By Rebecca Romani
March 2, 2023
One of the newest ethnic film festivals in a significant number of such festivals in San Diego, is celebrating a milestone of sorts. The San Diego Arab Film Festival enters its 12th year, stronger and more focused after a pandemic that might have felled less organized, committed festivals.
The festival is a project of Karama- a local non-profit dedicated to increasing understanding of the issues and culture of the Arab and Islamic World.
The festival debuted in 2012 and has grown both in offerings and attendance. While the inaugural festival featured 3 feature films and various shorts, this year’s festival has programmed 8 features and 8 shorts from across the Arab world and the diaspora.
Attendance has jumped as well. While the first festival was well-attended, screenings have sold out more often than not in recent years as local Arab Americans and others interested in the culture began to learn of the festival.
The festival selection committee has been very consistent in its choice of films. Many features are their country’s submission for consideration for the Oscar for Best Foreign Film. Many of the shorts submitted have won major awards in Europe and elsewhere and the festival has screened the works of significant Arab/diaspora filmmakers such as Anne Marie Jacir (US/Palestine). Oualid Mouaness (US/Lebanon)- films that are often granted limited US distribution and can be seen only in festivals such as this one.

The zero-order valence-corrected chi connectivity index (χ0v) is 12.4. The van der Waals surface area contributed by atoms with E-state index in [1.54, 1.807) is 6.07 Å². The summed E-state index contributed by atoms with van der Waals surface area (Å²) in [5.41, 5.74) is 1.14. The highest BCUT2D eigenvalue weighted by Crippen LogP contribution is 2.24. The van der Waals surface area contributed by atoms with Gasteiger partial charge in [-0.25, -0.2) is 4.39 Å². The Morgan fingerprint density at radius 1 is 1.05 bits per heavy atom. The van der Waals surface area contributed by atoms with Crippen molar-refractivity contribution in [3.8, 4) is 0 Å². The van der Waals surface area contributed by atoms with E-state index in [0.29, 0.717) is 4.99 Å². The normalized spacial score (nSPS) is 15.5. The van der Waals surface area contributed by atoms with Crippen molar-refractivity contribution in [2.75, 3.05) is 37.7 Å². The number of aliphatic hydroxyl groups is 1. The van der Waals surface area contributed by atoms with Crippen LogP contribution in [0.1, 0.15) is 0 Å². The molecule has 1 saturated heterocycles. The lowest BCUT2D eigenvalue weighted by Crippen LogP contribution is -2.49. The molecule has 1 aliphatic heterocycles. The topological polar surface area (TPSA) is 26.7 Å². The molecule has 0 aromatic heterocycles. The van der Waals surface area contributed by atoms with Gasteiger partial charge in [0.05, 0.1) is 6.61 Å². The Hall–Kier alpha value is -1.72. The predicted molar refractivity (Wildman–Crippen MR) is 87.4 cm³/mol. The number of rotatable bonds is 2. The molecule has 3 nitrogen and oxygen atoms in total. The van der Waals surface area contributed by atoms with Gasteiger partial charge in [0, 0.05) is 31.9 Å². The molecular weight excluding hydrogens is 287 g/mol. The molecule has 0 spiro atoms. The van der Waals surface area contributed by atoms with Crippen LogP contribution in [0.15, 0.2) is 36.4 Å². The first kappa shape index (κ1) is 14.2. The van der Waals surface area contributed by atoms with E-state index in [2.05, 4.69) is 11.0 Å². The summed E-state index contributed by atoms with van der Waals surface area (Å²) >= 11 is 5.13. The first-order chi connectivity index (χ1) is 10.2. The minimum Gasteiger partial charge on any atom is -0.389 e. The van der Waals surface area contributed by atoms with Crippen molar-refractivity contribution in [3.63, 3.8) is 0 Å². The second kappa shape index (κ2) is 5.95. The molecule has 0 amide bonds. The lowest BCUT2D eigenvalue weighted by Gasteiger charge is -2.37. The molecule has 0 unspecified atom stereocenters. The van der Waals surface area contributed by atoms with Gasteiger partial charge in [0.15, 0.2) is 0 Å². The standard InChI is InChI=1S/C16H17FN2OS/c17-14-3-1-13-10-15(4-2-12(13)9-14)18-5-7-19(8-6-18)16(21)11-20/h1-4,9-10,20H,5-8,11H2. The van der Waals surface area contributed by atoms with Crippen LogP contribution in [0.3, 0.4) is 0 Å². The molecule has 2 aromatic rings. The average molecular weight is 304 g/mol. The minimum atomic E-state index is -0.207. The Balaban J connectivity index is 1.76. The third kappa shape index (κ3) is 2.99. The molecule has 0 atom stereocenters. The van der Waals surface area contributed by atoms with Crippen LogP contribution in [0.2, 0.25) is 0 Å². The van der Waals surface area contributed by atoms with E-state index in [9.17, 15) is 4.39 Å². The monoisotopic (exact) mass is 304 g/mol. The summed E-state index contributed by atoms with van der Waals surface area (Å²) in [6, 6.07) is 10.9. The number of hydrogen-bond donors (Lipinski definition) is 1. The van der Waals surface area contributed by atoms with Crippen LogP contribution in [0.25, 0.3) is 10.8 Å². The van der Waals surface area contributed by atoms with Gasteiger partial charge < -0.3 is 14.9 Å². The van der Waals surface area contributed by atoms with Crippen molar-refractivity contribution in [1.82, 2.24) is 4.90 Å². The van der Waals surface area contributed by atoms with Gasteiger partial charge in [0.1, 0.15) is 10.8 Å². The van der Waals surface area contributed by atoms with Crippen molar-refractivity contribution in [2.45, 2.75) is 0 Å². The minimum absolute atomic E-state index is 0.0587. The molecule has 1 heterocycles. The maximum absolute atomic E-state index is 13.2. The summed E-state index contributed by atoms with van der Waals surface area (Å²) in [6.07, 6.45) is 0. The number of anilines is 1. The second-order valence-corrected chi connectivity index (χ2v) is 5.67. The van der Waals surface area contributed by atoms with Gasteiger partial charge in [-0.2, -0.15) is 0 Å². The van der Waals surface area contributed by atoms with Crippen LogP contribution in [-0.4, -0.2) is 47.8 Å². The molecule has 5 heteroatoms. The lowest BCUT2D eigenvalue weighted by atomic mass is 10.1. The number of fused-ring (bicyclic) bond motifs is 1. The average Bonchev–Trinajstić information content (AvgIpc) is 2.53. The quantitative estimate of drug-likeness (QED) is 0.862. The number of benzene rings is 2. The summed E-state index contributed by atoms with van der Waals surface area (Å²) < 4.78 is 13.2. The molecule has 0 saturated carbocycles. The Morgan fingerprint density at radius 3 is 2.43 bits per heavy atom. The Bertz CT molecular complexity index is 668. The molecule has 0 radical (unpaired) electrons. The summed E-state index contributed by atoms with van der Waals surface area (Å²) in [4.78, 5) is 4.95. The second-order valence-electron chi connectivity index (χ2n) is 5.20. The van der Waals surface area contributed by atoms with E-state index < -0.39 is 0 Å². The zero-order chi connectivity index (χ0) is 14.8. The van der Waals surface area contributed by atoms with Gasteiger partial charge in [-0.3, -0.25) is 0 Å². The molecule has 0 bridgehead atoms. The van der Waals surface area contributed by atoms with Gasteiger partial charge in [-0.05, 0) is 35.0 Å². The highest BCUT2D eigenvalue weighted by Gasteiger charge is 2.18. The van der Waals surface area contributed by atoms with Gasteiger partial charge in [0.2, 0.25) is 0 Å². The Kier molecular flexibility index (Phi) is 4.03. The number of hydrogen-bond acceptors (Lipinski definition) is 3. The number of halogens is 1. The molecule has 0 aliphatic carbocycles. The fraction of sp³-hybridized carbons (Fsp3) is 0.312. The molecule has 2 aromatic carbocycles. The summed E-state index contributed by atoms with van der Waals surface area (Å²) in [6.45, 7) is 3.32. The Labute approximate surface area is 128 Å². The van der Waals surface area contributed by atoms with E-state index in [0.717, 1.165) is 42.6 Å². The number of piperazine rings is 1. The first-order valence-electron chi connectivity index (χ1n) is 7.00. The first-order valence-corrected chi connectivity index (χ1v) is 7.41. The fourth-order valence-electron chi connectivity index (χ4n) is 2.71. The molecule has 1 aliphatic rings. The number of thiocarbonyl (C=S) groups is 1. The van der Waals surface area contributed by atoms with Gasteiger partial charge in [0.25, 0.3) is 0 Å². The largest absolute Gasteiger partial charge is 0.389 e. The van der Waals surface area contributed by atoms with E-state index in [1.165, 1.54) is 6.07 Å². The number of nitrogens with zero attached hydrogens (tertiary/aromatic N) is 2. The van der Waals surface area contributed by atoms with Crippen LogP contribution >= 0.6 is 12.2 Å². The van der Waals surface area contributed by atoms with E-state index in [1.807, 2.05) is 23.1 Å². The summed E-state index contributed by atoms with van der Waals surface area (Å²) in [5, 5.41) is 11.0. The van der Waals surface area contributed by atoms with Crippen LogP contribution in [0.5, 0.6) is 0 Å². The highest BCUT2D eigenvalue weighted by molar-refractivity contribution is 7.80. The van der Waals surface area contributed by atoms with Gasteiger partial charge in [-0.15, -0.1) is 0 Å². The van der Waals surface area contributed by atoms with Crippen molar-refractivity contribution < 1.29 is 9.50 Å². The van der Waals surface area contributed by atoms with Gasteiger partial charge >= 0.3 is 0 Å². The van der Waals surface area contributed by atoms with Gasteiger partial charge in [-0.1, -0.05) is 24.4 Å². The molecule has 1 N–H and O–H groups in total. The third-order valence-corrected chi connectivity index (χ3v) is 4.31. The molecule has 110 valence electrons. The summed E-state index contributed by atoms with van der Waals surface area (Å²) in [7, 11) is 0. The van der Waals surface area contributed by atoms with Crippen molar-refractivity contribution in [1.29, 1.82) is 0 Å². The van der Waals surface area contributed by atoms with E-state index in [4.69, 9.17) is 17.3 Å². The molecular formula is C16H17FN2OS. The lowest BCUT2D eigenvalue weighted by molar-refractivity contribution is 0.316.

Then, too, there are works from the rising cinema industries of many countries that were disrupted by the Arab Spring. Films such as Algeria’s Oscar submission, Heliopolis, a harrowing tale of the opening salvos of the Algerian War for Independence produced by local Boualem Hassaine, and one of the finest films to come out of North Africa in years, somehow get overlooked by distributors. However, they, like Heliopolis, shine at festivals such as the San Diego Arab Film Festival.
This year’s festival promises a wide and interesting selection right out of the gate. The festival opens Friday, March 3, goes through the weekend, and concludes the following weekend.
This opening weekend, look for some extraordinary films completed and released under very difficult circumstances during the pandemic, and, in some cases, in conditions of continuing civil war.
Friday’s opening film, Alam, promises to sell out. The first film by Palestinian-Israeli director, Firas Khoury, Alam is a rare coming of age film about a young high school-aged Palestinian boy, Tameer, who learns that love of country and love of someone are not always mutually exclusive.
Lensed by Tunisian cinematographer, Frida Marzouk, the film has been praised for the beauty of the cinematography and for the excellence of the cast, many of whom are from the famous Palestinian acting family, the Bakris, who seem to almost single-handedly carry the Palestinian film industry. Festival goers may remember them from past festival selections such as Annemarie Jacir’s Wajib, about a father and son duo who must deliver their sister’s wedding invitations to all their neighbors.
Alam is paired with Ashes (Cendres) from Tunisia. Directed by US-trained Tunisian director,
Mehdi Ajroudi. Ajroudi’s film is, not surprisingly, right on time as much of North Africa is looking back at its fight for independence from the French. In Ashes, Ajroudi looks at the journey of a French soldier who travels to Tunisia seeking absolution for the crimes he committed during the war for independence. Will he find forgiveness in the desert sands, or will he have to live with the shame and the blood on his hands?